Initially we had a ‘one price fits all thought process’ which just didn’t work. The type of work might be the same between matters but the variables such as urgency, level of understanding, client efficiency to name a few vary significantly between each file and so now we price each matter and each client differently- on their own merits taking into account their needs, their budget and what really matters to them.
3. It’s all about the scope!
If you want to engage in fixed and value pricing, scoping will become your new favourite thing to do! A scope will be a detailed plan of all the tasks or steps you will (or won’t) be doing to get to achieve the client’s goals. Our early mistakes in value pricing led us to having basic scopes, that were not specific enough nor time limited. Now we find smaller stage scopes, that are highly detailed and time limited work best for us and our clients.
You will find yourself ‘re-scoping’ with regularity if you move to this model and be warned, it will take up a lot of your time before a client has engaged your firm. However, once the client does engage, you have a detailed and thorough work plan that can then be implemented with each.
And be ready to scope, re-scope and re-scope all the time! We learned the hard way that the key is identifying the moment a matter is moving away from the original scope, to take the time to ‘rescope’ before moving on, which is easier said than done during a busy work day.
4. It will make your business so much better!
What does ‘so much better’ mean? Well for me it has meant-
- No debtors
- No fee arguments after work is complete
- Cash flow predictability
- A culture of innovation, collaboration and efficiency
- And a happier boss and team.
Having no debtors in a legal practice is often a pipe dream but we have achieved it thanks to this model. That has significantly assisted when it comes to cash flow predictions and management in the firm. We can also manage and monitor work flow amongst team members with much more certainty as the ‘scoping’ system enables you to establish a project management plan for each file, predicting the time frames and steps of each stage.
And our team are happier. Not having to enter time, being able to focus on building strong client relationships and keeping our attention on the overall client goals has led to a ‘happier’ workplace where efficiencies, collaboration and outcomes are valued above anything else.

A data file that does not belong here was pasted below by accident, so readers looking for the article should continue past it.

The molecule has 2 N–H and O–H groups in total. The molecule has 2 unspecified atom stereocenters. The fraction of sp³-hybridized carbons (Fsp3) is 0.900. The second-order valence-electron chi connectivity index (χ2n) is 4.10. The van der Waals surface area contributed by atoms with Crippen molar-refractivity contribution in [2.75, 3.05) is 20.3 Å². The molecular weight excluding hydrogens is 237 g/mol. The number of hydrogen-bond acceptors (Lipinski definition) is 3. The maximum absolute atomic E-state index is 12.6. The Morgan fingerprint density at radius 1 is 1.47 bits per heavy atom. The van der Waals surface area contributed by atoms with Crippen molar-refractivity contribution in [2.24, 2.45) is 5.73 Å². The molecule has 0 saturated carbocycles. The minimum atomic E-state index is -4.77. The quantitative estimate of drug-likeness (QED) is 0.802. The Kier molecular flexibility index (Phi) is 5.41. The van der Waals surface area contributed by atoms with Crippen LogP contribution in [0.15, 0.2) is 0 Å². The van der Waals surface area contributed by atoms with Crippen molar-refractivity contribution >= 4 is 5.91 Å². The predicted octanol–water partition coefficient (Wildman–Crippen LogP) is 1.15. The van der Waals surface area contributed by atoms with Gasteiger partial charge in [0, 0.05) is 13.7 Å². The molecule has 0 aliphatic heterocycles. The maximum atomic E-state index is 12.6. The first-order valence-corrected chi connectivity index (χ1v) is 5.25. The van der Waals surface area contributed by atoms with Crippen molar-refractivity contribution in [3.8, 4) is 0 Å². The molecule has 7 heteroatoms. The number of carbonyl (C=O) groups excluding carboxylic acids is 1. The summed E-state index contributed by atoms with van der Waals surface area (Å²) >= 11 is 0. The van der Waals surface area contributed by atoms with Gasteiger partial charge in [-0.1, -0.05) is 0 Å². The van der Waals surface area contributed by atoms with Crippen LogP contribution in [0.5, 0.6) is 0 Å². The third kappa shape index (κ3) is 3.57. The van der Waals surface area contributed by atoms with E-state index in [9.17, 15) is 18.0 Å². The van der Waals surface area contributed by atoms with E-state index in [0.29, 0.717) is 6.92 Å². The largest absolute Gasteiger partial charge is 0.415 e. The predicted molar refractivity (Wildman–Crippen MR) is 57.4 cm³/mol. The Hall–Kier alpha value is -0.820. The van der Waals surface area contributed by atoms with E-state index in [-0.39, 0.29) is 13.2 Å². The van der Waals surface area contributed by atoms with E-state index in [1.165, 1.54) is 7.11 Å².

The shift from time based to value pricing has taken 3 solid years of hard work, mistakes and many learnings but I would not look back. As a boutique practice we might be more nimble than some and whilst we had never had a culture of strict time billing or high billable targets, the shift was still not easy for us all to make. Like any change in a team, changing the way a whole business records and values the work that it does will take mindful action. I am sure we still have many learnings to make but in the meantime and if you haven’t already taken the leap, I would encourage you to lose the time sheets and make the shift as you won’t look back once you have.
This article is an excerpt of a workshop produced for members of ‘The Club’ an online mastermind for entrepreneurial lawyers worldwide. If you are a lawyer, running a practice and looking to make the best of your life in and outside of law, you can learn more about ‘The Club’ here.
Clarissa Rayward is a Divorce Lawyer and the Owner of Brisbane Family Law Centre. Over the past 14 years, Clarissa has worked with over 2000 families during separation and divorce. She specialises in assisting her clients to experience a dignified divorce- staying away from the Court process and finding sustainable agreements for the future. This past year Clarissa has begun to tackle the challenging issue of unhappiness in the legal profession through her writing and weekly Podcast ‘Happy Lawyer Happy Life’ where once a week she interviews lawyers who have found a way to maintain a successful career in the law while not giving up their life outside of their career.
In January 2017 Clarissa published her second book, ‘Happy Lawyer Happy Life- How to the be Happy in Law and Life’ and launched the first ‘Happy Lawyer Happy Life’ online course, helping lawyers nationwide to better understand how they can drive happiness in their careers.
You can order a copy of Clarissa’s Book or find out more about her Online Course and Podcast below.